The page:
On Nov. 8, the Pakistani government and the violent jihadist group Tehreek-e-Taliban Pakistan, or TTP, announced a preliminary one-month cease-fire. While the development was shrouded in secrecy, it has potentially major implications for the future of jihadism in South Asia.
The agreement—brokered by the Haqqani Network, a group of militants that are designated as terrorists by the United States—gave the Pakistani state respite from a campaign of violence waged by the resurgent, reconsolidated TTP, which maintains loose ties with the Afghan Taliban but is a separate entity. The group’s attacks on security forces along the border with Afghanistan have intensified since 2019.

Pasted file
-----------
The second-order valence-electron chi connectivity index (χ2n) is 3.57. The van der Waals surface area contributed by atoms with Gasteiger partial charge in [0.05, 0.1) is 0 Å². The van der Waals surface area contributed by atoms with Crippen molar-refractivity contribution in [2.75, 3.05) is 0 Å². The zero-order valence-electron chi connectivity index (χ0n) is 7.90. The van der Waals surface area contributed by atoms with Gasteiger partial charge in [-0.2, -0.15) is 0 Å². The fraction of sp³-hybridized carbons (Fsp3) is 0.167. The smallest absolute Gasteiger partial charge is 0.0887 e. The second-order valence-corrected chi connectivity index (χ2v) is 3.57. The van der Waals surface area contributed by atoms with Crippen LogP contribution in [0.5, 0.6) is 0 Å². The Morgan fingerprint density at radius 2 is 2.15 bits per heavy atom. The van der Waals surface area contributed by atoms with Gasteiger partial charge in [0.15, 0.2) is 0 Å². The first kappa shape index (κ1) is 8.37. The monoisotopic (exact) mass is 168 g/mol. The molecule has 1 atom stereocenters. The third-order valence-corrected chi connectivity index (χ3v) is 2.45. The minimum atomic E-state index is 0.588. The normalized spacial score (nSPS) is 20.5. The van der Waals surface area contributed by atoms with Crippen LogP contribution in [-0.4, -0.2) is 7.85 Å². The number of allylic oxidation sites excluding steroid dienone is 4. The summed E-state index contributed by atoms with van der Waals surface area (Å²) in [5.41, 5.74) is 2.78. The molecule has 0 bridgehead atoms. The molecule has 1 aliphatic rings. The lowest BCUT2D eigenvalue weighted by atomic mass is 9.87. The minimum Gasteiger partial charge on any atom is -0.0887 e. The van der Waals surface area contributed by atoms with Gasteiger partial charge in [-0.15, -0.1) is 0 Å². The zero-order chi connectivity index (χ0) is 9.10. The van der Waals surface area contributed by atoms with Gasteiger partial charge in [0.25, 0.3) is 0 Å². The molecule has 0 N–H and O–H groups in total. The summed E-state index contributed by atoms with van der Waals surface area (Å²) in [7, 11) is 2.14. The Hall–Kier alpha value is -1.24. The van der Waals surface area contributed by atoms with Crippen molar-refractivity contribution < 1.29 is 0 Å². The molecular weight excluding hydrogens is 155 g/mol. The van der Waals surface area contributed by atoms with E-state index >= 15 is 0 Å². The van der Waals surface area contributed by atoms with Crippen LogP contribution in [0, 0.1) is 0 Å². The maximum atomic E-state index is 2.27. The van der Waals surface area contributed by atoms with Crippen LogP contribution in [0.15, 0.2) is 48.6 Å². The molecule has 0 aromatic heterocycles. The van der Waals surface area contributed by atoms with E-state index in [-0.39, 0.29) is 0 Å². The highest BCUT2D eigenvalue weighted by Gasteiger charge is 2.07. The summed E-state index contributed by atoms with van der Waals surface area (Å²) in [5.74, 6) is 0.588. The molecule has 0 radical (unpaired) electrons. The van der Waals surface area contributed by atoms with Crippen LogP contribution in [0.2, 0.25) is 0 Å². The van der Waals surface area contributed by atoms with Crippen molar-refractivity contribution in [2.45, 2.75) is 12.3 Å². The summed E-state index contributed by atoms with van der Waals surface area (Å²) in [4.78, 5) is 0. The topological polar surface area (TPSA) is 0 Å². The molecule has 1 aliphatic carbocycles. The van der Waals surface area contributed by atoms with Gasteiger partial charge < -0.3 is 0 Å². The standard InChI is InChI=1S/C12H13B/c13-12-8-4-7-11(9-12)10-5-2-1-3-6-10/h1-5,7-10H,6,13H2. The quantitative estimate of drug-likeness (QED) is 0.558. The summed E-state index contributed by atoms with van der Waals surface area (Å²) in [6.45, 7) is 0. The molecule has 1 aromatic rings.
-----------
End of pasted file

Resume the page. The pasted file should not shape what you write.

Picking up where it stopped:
Both sides stood to gain from the deal. Islamabad got some breathing space as it adjusts to heightened uncertainty in neighboring Afghanistan, which faces a potential economic collapse after the Taliban took power in August. Likewise, the TTP had an opportunity to regroup. Like previous cease-fires between Islamabad and the TTP, this one could simply allow the militant group to grow.